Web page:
Dr. Martin Luther King Jr. delivered his I have a dream speech August 23rd 1963. Now 50 years later, his words are still stuck in the minds of those who attended.
"The speech was so uplifting to me, it was probably the best speech I have heard in my life," says Ralph Hunter, the Founder/President of African American Heritage Museum of Southern New Jersey.
Hunter is remembering when he heard Dr. King's "I Have a Dream" speech.
"When he started off with I have a dream, everyone's hearts were just...it was a feeling of some sort of ecstasy, a gift from up above," Hunter explains.
Hunter, who was 25 when he went to Washington D.C. to hear Dr. King's most famous speech. He went with family and members of his church, and still remembers that day 50 years ago when they first arrived in the capitol.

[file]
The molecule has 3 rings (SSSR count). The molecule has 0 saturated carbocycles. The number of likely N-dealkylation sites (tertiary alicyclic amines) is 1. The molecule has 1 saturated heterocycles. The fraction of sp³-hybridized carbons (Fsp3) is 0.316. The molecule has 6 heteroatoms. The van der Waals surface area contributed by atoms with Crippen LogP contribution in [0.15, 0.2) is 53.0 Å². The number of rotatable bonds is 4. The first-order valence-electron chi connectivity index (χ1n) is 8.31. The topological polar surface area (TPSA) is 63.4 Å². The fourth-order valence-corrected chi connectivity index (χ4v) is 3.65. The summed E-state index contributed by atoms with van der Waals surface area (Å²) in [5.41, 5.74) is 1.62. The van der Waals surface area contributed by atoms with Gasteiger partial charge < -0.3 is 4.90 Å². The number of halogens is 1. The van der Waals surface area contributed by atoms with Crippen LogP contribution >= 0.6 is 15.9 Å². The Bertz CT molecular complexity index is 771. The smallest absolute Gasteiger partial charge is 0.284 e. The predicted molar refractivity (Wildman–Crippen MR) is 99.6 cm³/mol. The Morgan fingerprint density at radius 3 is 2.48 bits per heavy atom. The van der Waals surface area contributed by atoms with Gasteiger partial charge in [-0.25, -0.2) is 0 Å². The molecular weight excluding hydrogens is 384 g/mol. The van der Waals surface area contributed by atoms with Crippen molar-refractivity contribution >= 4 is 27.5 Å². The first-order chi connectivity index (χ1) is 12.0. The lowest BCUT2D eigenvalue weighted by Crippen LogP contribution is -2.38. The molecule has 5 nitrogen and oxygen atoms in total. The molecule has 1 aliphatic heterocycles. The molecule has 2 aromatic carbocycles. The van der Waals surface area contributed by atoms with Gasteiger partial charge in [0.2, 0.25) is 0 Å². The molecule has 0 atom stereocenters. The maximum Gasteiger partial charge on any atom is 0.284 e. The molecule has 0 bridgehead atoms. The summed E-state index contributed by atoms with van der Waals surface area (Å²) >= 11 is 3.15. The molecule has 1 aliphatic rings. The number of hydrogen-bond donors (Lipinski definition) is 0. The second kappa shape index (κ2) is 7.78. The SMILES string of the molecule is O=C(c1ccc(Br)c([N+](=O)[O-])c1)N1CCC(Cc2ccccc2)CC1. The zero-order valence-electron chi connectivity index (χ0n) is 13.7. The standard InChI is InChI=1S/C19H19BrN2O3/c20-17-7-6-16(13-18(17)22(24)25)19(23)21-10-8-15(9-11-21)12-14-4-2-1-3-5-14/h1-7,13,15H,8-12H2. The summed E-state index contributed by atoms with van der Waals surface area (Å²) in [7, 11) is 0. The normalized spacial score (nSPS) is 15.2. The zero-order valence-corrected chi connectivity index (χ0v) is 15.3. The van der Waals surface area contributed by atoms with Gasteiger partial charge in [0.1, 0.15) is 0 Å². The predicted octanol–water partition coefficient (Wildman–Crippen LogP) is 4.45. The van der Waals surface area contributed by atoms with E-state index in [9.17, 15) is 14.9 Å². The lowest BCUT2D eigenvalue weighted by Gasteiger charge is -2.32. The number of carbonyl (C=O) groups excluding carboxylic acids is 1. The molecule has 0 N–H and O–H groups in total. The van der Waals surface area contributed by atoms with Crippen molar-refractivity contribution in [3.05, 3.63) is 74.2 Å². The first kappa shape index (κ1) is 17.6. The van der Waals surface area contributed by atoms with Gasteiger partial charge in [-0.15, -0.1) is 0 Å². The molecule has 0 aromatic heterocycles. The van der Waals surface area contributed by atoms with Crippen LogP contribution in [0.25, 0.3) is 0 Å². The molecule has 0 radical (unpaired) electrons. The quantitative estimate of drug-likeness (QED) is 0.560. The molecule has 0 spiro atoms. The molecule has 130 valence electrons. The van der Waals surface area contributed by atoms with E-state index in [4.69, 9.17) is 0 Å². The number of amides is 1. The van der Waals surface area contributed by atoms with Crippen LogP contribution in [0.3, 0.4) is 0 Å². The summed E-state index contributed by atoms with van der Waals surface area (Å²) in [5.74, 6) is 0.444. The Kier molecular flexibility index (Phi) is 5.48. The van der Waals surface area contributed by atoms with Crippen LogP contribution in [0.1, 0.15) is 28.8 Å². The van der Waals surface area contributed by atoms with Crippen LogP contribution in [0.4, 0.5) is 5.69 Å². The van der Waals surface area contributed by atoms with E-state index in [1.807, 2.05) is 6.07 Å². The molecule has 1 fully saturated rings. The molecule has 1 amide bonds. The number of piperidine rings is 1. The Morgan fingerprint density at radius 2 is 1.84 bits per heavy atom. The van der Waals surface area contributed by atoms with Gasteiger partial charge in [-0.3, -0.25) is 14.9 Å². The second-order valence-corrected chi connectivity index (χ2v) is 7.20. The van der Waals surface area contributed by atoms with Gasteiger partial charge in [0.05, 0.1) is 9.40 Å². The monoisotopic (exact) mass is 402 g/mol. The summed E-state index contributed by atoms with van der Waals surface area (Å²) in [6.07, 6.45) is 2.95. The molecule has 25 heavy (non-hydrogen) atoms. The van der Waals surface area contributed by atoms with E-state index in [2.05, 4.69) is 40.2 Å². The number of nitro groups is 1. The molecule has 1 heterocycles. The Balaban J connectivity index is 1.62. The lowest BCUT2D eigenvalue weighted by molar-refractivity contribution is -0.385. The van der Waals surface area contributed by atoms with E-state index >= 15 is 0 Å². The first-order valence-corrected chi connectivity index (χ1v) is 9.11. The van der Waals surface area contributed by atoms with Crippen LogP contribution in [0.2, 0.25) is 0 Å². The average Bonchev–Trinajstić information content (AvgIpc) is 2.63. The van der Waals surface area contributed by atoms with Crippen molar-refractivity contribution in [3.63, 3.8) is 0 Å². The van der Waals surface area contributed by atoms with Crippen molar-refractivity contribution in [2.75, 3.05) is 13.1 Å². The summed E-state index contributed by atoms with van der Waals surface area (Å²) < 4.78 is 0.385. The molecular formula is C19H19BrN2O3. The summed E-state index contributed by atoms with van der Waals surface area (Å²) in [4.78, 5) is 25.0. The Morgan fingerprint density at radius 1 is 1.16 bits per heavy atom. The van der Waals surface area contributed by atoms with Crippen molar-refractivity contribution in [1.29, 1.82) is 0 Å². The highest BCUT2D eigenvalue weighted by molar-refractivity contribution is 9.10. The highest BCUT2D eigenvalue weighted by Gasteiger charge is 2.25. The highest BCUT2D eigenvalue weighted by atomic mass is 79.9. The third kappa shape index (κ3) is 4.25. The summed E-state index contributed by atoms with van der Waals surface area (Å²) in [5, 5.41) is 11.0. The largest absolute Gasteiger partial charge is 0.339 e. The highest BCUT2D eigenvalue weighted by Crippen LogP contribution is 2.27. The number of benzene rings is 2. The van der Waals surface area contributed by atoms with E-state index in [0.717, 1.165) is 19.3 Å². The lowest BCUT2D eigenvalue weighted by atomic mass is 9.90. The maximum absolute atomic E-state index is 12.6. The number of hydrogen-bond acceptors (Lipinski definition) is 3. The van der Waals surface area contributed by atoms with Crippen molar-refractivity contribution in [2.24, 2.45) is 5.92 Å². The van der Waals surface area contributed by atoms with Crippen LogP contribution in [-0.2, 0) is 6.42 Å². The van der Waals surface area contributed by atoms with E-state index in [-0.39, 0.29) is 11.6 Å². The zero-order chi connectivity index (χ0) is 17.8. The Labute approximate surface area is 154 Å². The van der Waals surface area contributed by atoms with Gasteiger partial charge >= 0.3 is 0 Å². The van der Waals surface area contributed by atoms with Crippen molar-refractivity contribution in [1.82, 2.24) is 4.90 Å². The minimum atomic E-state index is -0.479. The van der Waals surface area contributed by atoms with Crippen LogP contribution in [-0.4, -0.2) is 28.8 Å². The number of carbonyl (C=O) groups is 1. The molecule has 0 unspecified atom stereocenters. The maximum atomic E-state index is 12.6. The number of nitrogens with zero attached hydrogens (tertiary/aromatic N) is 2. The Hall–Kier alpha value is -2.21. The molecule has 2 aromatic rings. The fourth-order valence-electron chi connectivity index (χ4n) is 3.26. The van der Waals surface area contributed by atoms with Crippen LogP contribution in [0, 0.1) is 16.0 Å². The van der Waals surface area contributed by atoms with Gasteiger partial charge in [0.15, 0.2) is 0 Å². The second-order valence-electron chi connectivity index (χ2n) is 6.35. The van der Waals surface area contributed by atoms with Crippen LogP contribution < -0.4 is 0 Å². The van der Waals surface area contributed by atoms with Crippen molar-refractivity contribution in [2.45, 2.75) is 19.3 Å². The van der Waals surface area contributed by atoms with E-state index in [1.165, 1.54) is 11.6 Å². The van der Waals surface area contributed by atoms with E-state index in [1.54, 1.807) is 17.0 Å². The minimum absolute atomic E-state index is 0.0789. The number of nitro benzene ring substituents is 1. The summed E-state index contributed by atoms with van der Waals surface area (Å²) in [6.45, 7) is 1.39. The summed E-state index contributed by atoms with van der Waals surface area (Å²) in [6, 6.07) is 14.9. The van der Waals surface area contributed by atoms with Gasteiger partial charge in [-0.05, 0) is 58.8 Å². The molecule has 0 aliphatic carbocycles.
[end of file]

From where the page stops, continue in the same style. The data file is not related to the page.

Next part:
"I went to Washington D.C. with my family, and my father and other churches got together. When we got there we saw this mound of people, thousands and thousands of people all races and all colors," he says.
50 years later, Hunter cannot help but feel excited and blessed that he is here to celebrate and reminisce the effects Dr. King's speech had on his life.
"It showed me how one man can stand in front of 250,000 people and look at us all and speak to each one of us personally," says Hunter. "That speech changed my life," he continues.
Which is why Hunter founded the African American Heritage Museum of Southern New Jersey, that now has an exhibit of Dr. King with over 700 pieces dedicated to him. Which is the reason why he started traveling around the country educating kids on Dr. King.
"I travel to about 100 schools a year educating kids in their school's, lunchrooms, and gymnasium sharing the importance of Dr. kings speech and his legacy," "I think you have to just reach back into your pocket find a way to donate some dollars and some time to your society, and I think that will keep Dr. King's dream alive," he continues.
A dream to take us forward through another 50 years.
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